Diceware Activity

By Drs. Anthony Vance and Dave Eargle

For this activity, you will calculate the strength of a five-word Diceware passphrase in terms of the time and money required to crack it.

The Diceware system uses five six-sided dice to randomly select words from a wordlist of 7,776 words. 7,776 equals the number of sides of each dice, raised to the number of dice rolled together (65 = 7,776). This way, every roll of the five dice randomly selects a word from the list. Read more about Diceware here.

The EFF has created a set of Diceware lists that are easier to use. For this activity, use the EFF’s “long” improved-usability list, which also has 7,776 words, but they are easier to type and remember.


  1. Using dice, create two five-word Diceware passphrases. What passphrases did you create?

  2. What is the amount of entropy in bits for your five-word Diceware passphrases? How many possible passwords does that represent? Show your work.

    Note: Each Diceware word is worth an additional 12.9 bits of entropy. This is because 212.9 ≈ 7776, the length of the Diceware word list.

  3. On average, how long in hours would it take to guess a five-word Diceware passphrase if you could try 1 billion passwords a second? How many years? Show your work.

    Note: The average of a uniform distribution is half the numbers in a set.

  4. An Amazon EC2 p3.16xlarge high-performance computer can try 76,920 master passwords a second for the 1Password password manager.1 About how many of these computers would you need to rent in order to try 1 billion 1Password master passwords a second?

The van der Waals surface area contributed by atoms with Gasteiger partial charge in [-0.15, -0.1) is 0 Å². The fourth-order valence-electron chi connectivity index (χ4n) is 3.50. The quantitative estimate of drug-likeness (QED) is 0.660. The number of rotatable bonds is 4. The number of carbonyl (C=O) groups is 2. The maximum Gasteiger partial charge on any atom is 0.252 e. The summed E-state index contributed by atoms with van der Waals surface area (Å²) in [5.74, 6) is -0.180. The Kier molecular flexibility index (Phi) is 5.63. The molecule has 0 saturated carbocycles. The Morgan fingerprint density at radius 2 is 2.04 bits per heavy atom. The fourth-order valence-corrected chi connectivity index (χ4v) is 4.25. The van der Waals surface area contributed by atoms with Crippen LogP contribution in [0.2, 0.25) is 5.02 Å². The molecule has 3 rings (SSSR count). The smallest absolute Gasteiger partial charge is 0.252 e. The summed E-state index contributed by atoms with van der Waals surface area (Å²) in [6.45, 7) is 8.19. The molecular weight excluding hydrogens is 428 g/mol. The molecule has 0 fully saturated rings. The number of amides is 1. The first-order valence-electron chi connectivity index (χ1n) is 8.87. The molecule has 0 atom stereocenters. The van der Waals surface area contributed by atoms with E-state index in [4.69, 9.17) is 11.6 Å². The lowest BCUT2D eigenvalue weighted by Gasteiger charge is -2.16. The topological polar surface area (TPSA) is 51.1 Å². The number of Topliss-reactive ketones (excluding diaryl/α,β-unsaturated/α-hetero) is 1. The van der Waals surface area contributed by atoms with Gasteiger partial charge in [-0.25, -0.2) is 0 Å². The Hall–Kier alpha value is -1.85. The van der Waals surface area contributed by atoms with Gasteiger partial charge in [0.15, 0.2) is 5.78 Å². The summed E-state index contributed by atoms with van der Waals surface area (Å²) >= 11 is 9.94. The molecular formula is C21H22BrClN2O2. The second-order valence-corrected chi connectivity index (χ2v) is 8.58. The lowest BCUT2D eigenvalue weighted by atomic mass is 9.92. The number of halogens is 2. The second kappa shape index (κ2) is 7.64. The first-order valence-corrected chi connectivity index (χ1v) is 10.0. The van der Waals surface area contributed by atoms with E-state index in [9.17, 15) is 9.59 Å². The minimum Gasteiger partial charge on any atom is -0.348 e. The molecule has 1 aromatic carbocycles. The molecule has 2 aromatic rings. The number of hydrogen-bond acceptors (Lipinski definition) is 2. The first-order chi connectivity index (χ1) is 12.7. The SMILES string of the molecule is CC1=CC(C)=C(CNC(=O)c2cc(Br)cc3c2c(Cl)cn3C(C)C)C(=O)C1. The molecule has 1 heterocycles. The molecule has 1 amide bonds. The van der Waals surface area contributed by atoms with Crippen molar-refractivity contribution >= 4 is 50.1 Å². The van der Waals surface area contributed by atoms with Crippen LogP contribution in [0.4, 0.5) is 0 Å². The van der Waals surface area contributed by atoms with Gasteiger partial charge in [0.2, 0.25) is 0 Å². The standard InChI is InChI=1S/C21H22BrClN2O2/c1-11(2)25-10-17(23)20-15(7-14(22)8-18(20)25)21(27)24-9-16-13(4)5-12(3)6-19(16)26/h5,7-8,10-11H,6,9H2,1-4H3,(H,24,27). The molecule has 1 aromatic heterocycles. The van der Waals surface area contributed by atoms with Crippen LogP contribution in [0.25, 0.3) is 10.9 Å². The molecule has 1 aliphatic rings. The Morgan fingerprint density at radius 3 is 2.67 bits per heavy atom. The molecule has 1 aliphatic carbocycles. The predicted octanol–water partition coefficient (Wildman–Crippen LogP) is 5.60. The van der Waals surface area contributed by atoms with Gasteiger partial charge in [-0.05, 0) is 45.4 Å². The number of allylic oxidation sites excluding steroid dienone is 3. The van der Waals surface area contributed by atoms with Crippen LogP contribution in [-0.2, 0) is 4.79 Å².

5. One Amazon EC2 p3.16xlarge computer costs $24.48 an hour to rent as of February 2019. Guessing at the rate of 1 billion passwords a second, on average how much would it cost you to rent enough of these computers to crack a 1Password master password that uses a five-word Diceware passphrase?2

    In other words:

    (# of hours from answer to Question 2) * (# computers from answer to Question 4) * $24.48 an hour = Total cost in $

  6. What does Diceware have to do with Kerckhoff’s principle and Shannon’s maxim?

  7. How usable/memorable do you think Diceware passphrases are?


  1. Iraklis Mathiopoulos’ p3.16xlarge Hashcat benchmarks showed that it can guess 192.3 thousand 1Password master passwords a second at 40,000 iterations (hash mode 8200). However, 1Password now uses a slow hashing algorithm (PBKDF2-HMAC-SHA256) to hash the master password with 100,000 iterations, or about 2.5 slower than the Hashcat benchmark. 192,300 / 2.5 = 76,920. 

  2. This question is inspired by Micah Flee’s calculations here